Top authors and illustrators make KPMG Children's Book Ireland shortlist

A shortlist capturing some of most exciting children's authors and illustrators from throughout the island of Ireland has been announced at the KPMG Children's Books Ireland awards launch. Jenny Lee finds out more and speaks to former Children's Writing Fellow for Northern Ireland Myra Zepf, whose young adult fiction book Nóinín is amongst the 10 shortlisted titles

Young readers along with Johnny Hanna of KPMG Northern Ireland and Jenny Murray from Children’s Books Ireland attend the shortlist announcement for the KPMG Children's Books Ireland Awards in Belfast

THE dangers of social media, dementia, sexual identity, transgenerational friendships and the power of a hug are among the Themes explored in the children's groups shortlisted for this year's KPMG Children's Books Ireland Awards.

Celebrating their 30th year, the awards recognise excellence in writing and illustration in Irish or English and are open to books by authors and illustrators who were born in Ireland, are permanently resident in Ireland or are citizens of Ireland.

A shortlist capturing some of most exciting children’s authors and illustrators from throughout the island of Ireland has been announced at the KPMG Children’s Books Ireland awards launch in Belfast's MAC last week.

Among the 10 nominees are Holywood author Máire (Myra) Zepf, the former Children's Writing Fellow for Northern Ireland.

Her book Nóinín (Nonsense), is a gripping verse novel that depicts the online grooming of a shy teenage girl and the slow build-up to a shocking crime, with rich imagery, poetic language and references to Irish myth lending resonance to a very modern tale of the dangers of social media.

“Living in a house full of teenagers, this book was my attempt to unpick some of the thorniest issues facing their world. Online safety versus freedom, the protective power of scepticism, the question of who to trust and our culture of victim-blaming,” explains Zepf.

Nóinín is written entirely in freeverse; a style which has been a hit among young people.

“The unpatronising style seems to sit well. It's a more difficult read for parents, and triggers their fears a lot, I think. The Siopa Leabhar Bookshop in Dublin told me that it's the first young adult book they've stocked that teens have been coming in to buy with their own money and no parents. I'll take that.”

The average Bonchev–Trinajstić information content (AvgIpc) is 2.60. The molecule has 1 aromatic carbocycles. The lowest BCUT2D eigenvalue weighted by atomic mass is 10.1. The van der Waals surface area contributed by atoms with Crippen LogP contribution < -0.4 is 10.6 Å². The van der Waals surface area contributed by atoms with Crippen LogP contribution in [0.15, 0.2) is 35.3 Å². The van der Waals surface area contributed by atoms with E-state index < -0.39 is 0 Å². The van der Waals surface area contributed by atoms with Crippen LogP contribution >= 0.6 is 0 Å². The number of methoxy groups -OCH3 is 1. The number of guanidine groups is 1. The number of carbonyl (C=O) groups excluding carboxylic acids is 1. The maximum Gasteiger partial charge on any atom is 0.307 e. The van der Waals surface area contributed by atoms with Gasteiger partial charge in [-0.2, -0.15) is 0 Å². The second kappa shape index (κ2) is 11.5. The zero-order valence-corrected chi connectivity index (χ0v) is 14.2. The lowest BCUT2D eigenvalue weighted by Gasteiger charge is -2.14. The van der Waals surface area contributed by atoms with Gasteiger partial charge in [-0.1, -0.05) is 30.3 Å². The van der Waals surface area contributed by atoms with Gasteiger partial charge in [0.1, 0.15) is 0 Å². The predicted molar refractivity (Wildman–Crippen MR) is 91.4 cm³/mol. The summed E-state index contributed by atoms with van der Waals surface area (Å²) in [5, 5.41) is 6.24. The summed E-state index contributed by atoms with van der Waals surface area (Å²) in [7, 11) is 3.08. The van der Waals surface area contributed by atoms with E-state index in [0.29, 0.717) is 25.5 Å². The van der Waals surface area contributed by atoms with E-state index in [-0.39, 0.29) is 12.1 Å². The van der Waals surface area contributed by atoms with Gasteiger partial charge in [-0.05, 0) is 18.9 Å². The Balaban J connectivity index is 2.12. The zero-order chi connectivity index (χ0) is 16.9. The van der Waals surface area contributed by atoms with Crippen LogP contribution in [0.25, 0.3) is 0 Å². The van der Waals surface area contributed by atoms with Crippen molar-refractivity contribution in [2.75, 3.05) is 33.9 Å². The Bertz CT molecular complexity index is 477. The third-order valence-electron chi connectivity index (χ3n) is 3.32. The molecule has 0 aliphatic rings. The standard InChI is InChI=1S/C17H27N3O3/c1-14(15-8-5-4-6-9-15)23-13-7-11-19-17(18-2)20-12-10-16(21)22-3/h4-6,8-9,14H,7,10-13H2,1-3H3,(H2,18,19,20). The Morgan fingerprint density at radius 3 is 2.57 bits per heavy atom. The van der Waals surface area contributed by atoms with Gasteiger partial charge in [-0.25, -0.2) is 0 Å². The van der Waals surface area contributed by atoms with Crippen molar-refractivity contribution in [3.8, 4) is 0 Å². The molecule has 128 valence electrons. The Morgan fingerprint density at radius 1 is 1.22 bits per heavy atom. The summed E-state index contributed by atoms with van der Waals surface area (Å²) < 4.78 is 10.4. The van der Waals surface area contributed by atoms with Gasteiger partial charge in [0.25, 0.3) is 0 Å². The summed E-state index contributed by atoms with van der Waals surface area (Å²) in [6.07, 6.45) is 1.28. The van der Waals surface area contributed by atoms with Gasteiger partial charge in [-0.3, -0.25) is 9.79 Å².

Last October an extract from Nóinín was chosen as Northern Ireland's contribution to the European Transpoesie project.

"It appeared on the trains, trams and underground in Brussels in Irish, French and Dutch. That was amazing."

This is the second Children's Book Ireland nomination for mum-of-three, Zepf.

“I was nominated in 2016 for my picture book Ná Gabh ar Scoil! (Don't Go to School!). So much has happened since then – it feels wonderful to be back on the list, and in such good company too.”


Also shortlisted is Belfast illustrator Ashling Lindsay, for the book The Tide, written by Clare Helen Welsh. A poignant portrayal of a young girl coming to an understanding of her grandfather’s memory loss, Tide is uplifting and enlightening for child and adult readers alike.

It is one of two books in the shortlist with deals with the the subject of dementia. The other, Toffee, a verse novel for older readers by Laureate na nÓg Sarah Crossan is a masterful, lyrical and moving portrayal of the relationship between a teenage girl who has run away from her abusive father, and an elderly woman with dementia, who mistakes her for a close childhood friend.

For the youngest readers, The Hug is a story of two creatures in need of a hug, a tortoise with a hard shell and a hedgehog with prickly pins. Scúnc agus Smúirín tells the story of a young skunk’s distress when his favourite teddy loses its special smell after a spell in the washing machine.

The awards offer a total prize fund of €16,000 across six awards, including Book of the Year Award, The Honour Awards for Fiction and Illustration, the Judges’ Special Award, and the Eilís Dillon Award for a first children’s book.

Children’s Books Ireland, with the help of junior juries of young readers will judge the shortlisted titles, ahead of the winners being announced on May 19.

"This has been a bumper year for Irish children’s books both in terms of quantity and quality," Dr Ciara Ní Bhroin, chair of the judging panel, said.

"The shortlist presented here showcases excellence in writing and illustration for young people and highlights the essential role that authors and illustrators play in offering young people intellectual, emotional, aesthetic and imaginative experiences that illuminate and enhance their lives, while contributing to a rich literary and cultural heritage that we can proudly share with the wider world."

The shortlisted titles are:

:: All The Bad Apples written by Moïra Fowley-Doyle

:: Madame Badobedah written by Sophie Dahl and illustrated by Lauren O’Hara

:: Mór agus Muilc based on a traditional tale told by John Óg Hiúdaí Neidí Ó Colla and illustrated by Kim Sharkey

:: Nóinín written by Máire Zepf

:: The Deepest Breath written by Meg Grehan

:: The Hug written by Eoin McLaughlin and illustrated by Polly Dunbar

:: The Tide written by Clare Helen Welsh and illustrated by Ashling Lindsay

:: The Star-Spun Web written by Sinéad O’Hart

:: Toffee by Sarah Crossan

:: Scúnc agus Smúirín written by Muireann Ní Chíobháin and illustrated by Paddy Donnelly

:: For more details visit

Enjoy reading the Irish News?

Subscribe now to get full access